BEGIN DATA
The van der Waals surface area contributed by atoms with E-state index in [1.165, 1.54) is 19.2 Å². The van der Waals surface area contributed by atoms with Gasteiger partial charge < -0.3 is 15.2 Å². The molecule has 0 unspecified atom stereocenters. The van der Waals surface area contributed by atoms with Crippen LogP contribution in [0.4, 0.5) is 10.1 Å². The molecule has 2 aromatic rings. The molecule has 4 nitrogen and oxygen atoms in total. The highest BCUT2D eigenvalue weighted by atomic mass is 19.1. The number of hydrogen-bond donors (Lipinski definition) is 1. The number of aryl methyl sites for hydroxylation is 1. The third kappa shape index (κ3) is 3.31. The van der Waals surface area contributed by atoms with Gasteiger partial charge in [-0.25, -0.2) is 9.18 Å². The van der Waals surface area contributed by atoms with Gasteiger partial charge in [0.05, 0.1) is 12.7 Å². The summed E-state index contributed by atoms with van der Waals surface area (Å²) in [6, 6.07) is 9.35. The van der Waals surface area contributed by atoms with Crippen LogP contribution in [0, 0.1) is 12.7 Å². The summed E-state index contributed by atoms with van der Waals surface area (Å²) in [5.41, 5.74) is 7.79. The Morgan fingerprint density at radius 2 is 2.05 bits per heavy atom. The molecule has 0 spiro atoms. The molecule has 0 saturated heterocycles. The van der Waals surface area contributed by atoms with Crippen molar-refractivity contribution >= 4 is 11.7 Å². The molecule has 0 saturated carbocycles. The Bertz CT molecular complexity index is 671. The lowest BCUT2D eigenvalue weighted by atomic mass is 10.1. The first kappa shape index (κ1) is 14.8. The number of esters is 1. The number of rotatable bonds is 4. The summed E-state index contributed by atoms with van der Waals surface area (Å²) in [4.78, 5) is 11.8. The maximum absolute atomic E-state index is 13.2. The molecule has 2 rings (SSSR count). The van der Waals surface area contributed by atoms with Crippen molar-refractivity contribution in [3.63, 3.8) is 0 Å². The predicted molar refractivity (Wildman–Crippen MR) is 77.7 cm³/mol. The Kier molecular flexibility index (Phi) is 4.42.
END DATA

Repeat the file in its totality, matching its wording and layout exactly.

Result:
The van der Waals surface area contributed by atoms with E-state index in [1.165, 1.54) is 19.2 Å². The van der Waals surface area contributed by atoms with Gasteiger partial charge < -0.3 is 15.2 Å². The molecule has 0 unspecified atom stereocenters. The van der Waals surface area contributed by atoms with Crippen LogP contribution in [0.4, 0.5) is 10.1 Å². The molecule has 2 aromatic rings. The molecule has 4 nitrogen and oxygen atoms in total. The highest BCUT2D eigenvalue weighted by atomic mass is 19.1. The number of hydrogen-bond donors (Lipinski definition) is 1. The number of aryl methyl sites for hydroxylation is 1. The third kappa shape index (κ3) is 3.31. The van der Waals surface area contributed by atoms with Gasteiger partial charge in [-0.25, -0.2) is 9.18 Å². The van der Waals surface area contributed by atoms with Gasteiger partial charge in [0.05, 0.1) is 12.7 Å². The summed E-state index contributed by atoms with van der Waals surface area (Å²) in [6, 6.07) is 9.35. The van der Waals surface area contributed by atoms with Crippen LogP contribution in [0, 0.1) is 12.7 Å². The summed E-state index contributed by atoms with van der Waals surface area (Å²) in [5.41, 5.74) is 7.79. The Morgan fingerprint density at radius 2 is 2.05 bits per heavy atom. The molecule has 0 spiro atoms. The molecule has 0 saturated heterocycles. The van der Waals surface area contributed by atoms with Crippen molar-refractivity contribution >= 4 is 11.7 Å². The molecule has 0 saturated carbocycles. The Bertz CT molecular complexity index is 671. The lowest BCUT2D eigenvalue weighted by atomic mass is 10.1. The first kappa shape index (κ1) is 14.8. The number of esters is 1. The number of rotatable bonds is 4. The summed E-state index contributed by atoms with van der Waals surface area (Å²) in [4.78, 5) is 11.8. The maximum absolute atomic E-state index is 13.2. The molecule has 2 rings (SSSR count). The van der Waals surface area contributed by atoms with Crippen molar-refractivity contribution in [3.63, 3.8) is 0 Å². The predicted molar refractivity (Wildman–Crippen MR) is 77.7 cm³/mol. The Kier molecular flexibility index (Phi) is 4.42.